Tribute to evicted priest who spent 11 years in hut

A commemoration in Castlelyons this Sunday will remember a remarkable man, says JAMES RONAYNE
Tribute to evicted priest who spent 11 years in hut
Fr Thomas Ferris

THIS Sunday, July 9, a Mass of Remembrance will be offered at St Nicholas’s Church, Castlelyons, by its parish priest Fr Gerard Coleman, in memory of one of his predecessors, Fr Thomas Ferris.

A plaque will also be unveiled on the spot nearby where a hut once stood, in which Fr Ferris lived from 1880 until his death in 1891.

The story of how he came to live in this hut for 11 years is a remarkable one.


We are now certain that Fr Thomas Ferris was born in the Magnier’s Hill area of Youghal in 1830. This was not known until very recently — in spite of years of research, no definite place of birth was known.

We are also able to include a picture of Fr Ferris in this article, which has never been seen before, courtesy of the O’Loughlin family of Castlemartyr, who are descendants of Fr Ferris’s family, and who were traced ‘accidently’ through a concert in Castlelyons.

Our search had taken us well outside the Diocese of Cloyne, when no record of his birth could be found.

Fr Ferris became the parish priest of Castlelyons in 1880 and soon after his arrival, on June 5, 1880, the first meeting of the Irish Land League in Castlelyons was held.

Fr Ferris was elected chairman. The treasurer was Fr Michael Hennessy, C.C. and the secretaries were David Hegarty, Kilcor and Edmund Kent, High Park.

Fr Ferris recorded that the meeting was a grand success and that it gave a stimulus to a good cause.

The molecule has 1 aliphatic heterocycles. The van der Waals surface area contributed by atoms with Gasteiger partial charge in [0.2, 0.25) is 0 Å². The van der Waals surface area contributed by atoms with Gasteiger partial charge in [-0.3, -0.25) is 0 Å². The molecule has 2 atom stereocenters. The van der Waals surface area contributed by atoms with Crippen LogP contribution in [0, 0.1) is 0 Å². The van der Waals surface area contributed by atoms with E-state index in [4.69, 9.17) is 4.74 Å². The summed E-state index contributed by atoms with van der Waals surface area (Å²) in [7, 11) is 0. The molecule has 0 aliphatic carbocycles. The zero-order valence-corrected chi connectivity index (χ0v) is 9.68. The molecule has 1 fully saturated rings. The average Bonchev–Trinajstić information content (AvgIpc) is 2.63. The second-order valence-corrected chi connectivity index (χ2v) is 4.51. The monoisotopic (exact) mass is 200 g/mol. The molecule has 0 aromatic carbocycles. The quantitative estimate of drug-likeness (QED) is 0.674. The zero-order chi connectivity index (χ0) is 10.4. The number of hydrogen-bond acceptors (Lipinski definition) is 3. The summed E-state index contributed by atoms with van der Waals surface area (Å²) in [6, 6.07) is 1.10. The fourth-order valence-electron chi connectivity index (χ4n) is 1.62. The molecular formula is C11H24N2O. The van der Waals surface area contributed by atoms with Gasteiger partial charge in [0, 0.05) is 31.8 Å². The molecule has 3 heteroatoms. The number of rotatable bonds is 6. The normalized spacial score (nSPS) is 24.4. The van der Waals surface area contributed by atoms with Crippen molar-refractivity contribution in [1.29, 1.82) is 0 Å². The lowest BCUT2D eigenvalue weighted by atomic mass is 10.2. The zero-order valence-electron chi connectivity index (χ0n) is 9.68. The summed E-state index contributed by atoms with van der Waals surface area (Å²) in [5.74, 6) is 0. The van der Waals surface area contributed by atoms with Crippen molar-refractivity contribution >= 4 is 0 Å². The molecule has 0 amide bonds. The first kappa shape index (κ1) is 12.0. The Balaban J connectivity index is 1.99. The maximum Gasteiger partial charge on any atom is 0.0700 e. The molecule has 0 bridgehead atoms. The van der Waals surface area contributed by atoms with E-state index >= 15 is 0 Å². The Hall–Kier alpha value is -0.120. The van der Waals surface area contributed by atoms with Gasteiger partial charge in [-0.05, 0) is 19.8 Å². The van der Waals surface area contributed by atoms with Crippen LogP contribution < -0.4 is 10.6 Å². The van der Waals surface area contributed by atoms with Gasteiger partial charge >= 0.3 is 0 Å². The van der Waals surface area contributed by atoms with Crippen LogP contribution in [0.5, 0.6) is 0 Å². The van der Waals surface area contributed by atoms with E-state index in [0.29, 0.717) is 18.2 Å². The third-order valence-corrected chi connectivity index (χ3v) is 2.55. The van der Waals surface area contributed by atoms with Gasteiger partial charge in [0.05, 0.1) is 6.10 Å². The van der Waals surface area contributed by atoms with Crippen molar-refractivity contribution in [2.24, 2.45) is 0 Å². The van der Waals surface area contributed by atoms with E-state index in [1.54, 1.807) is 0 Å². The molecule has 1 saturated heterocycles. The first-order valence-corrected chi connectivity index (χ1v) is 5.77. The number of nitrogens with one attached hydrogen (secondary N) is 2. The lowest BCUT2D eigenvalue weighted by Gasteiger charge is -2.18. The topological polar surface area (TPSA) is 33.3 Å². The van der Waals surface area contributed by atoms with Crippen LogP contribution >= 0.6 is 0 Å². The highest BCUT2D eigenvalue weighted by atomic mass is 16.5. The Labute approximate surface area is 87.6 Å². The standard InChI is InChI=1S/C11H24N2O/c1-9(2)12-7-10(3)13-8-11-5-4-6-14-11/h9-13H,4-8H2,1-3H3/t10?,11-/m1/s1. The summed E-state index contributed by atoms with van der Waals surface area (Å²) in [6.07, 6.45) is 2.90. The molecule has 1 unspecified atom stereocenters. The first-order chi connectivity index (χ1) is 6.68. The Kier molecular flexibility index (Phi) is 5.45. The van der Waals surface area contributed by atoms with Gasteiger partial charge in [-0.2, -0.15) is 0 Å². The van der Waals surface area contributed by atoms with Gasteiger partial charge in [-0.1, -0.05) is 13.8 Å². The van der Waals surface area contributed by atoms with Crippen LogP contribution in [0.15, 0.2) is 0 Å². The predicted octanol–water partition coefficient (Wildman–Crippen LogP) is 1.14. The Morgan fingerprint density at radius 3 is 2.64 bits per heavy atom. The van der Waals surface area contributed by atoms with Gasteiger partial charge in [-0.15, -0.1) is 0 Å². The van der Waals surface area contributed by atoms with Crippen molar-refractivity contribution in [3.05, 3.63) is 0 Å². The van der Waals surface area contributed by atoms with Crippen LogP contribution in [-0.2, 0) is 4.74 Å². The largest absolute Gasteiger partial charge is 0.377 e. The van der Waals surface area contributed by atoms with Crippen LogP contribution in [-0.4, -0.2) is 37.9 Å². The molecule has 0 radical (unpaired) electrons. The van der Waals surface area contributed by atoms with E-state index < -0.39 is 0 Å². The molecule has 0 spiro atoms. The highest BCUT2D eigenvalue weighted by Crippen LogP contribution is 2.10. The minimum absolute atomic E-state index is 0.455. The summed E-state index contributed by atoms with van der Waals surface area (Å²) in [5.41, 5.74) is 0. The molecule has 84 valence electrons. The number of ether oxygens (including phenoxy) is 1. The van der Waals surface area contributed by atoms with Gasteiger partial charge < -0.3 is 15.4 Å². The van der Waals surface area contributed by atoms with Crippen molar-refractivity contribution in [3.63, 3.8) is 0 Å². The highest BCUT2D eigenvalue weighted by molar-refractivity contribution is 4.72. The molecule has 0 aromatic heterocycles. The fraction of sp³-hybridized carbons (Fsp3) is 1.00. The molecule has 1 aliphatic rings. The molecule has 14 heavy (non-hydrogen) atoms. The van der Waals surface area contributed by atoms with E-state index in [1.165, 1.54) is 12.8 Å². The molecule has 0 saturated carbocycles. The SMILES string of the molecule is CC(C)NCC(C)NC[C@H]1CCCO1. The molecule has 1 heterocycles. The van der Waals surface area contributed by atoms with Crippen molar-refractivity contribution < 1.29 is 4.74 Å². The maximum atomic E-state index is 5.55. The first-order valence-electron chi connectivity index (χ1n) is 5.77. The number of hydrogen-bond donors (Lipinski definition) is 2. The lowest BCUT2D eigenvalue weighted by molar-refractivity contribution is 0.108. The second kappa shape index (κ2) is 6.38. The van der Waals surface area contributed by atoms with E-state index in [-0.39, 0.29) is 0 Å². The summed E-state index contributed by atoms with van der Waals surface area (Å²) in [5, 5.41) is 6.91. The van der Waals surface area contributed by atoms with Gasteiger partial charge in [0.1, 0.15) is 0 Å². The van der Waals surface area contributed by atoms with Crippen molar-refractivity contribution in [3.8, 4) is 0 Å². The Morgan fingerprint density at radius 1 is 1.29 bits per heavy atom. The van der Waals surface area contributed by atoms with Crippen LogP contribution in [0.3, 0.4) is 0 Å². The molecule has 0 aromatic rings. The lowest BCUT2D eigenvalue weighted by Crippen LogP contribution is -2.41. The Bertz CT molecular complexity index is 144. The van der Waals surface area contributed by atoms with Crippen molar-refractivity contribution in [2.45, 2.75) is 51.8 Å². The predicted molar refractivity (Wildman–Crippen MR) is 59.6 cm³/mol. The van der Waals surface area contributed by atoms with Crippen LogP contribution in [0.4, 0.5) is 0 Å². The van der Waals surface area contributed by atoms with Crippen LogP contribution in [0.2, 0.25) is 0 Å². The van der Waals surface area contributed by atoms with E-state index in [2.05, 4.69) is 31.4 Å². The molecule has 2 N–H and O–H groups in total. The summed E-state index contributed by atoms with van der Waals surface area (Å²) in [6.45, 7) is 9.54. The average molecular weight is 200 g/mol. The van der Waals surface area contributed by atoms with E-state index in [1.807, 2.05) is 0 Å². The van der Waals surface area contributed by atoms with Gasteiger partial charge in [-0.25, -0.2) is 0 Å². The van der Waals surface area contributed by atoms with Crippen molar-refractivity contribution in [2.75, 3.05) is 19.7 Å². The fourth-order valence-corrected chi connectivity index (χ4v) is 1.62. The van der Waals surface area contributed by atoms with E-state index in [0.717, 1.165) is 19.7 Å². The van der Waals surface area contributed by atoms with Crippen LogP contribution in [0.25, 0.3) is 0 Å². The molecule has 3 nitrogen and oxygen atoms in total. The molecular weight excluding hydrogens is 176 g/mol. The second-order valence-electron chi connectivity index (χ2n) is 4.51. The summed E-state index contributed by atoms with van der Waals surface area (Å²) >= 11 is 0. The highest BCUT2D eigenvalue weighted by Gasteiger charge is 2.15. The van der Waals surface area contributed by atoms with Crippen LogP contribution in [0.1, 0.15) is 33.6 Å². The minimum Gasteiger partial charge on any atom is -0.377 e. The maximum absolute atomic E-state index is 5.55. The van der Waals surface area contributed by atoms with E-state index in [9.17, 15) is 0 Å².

The Land League movement had begun two years earlier and was a political organisation which sought to help poor tenant farmers. Its primary aim was to abolish landlordism in Ireland and enable tenant farmers to own the land they worked on.

The leadership of priests like Fr Ferris in the branches of the League was of tremendous value, as disputes were common among the members.

The Land League was strong in Castlelyons and surrounding areas, defending our nationality, our rights and our faith, and many families and individuals, including Fr Jeramiah O’Dwyer C.C., suffered much, including terms in gaol and hard labour.

No-one should forget the sacrifice these people made and what they endured to make Ireland what it is today so that we could be free, owners of our land and authors of our own destiny.

In Fr Ferris’s case, his involvement in the Land League was about to become personal.

As parish priest, he was a tenant of John Walter Perrot of Thorncliffe, Monkstown, who had a residence at Castlelyons, the Manor, and was owner of the former Barrymore estate in the district.

The parochial lands consisted of 14 acres. Griffiths’ ‘Valuation of Tenements’ in 1851 showed the two tenements in Bridesbridges, of which Samuel Perot was the immediate lessor, consisted of the Catholic Church and its yard, with an annual valuation of £40, for which a total exemption was granted and a portion of land of 2 acres 21 perches adjoining the Church at a valuation of £2 5s. The same book showed the Mohera property consisted of the parish priest’s house, known as Prospect Cottage, and 1 acre, 3 roods, 2 perches of land leased from William Fitzgerald at a valuation of £9.

After 1851, these properties passed into the ownership of the Perrots and a new lease was entered into by Fr McSweeney, parish priest of the time. The lease included the old tenements and the connecting lands which are today the site of the National School and the Co-op. The valuation of the additional land was £11 5s.